Periodontal disease is highly prevalent and contributes to the global burden of chronic diseases. Inherent and institutional inequities contribute to the prevalence of periodontal disease by facilitating barriers to accessing dental care and maintaining good oral health. The aim of this paper is to review the inequities experienced in the dental field in relation to periodontal disease. Barriers to dental care are experienced in many countries globally. They include cost, insurance coverage, geography, physician availability, and oral health literacy. These barriers influence the frequency of dental visits, oral hygiene, and risk behaviors of individuals which impact an individual’s oral health status. Most often, postponed or improper dental care leads to worsened dental conditions that are more costly and detrimental to one’s wellbeing. These dental conditions, like periodontitis, fall back on the health care system for treatment through emergency department resource use and comorbidities that can develop or be worsened as a result. To reduce the global burden of chronic disease and the costs of treatments for preventable conditions, and increase oral health, corrective actions are required. Such actions may include the use of teledentistry, greater oral health education, emergency departments staffing dental practitioners, subsidies for rural or remote dental practitioners, and policy changes for universal coverage of basic dental needs.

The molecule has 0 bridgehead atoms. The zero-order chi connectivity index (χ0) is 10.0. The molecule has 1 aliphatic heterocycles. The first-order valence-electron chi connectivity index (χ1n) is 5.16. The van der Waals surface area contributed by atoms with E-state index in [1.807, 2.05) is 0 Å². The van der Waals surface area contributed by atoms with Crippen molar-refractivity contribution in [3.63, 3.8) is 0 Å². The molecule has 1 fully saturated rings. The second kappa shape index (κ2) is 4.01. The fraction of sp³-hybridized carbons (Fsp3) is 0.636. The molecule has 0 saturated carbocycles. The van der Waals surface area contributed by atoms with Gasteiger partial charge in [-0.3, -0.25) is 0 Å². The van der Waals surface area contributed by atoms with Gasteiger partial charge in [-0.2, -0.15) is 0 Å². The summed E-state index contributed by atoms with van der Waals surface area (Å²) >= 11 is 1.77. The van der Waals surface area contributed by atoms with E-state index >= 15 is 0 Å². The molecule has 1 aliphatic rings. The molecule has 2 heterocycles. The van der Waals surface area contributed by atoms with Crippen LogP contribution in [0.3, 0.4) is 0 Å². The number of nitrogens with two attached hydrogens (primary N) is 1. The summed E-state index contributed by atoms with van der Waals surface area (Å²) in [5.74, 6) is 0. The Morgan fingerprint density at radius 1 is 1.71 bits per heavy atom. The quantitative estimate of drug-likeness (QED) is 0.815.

Keywords: accessibility, barriers to care, health care systems, oral disease, treatment, wellbeing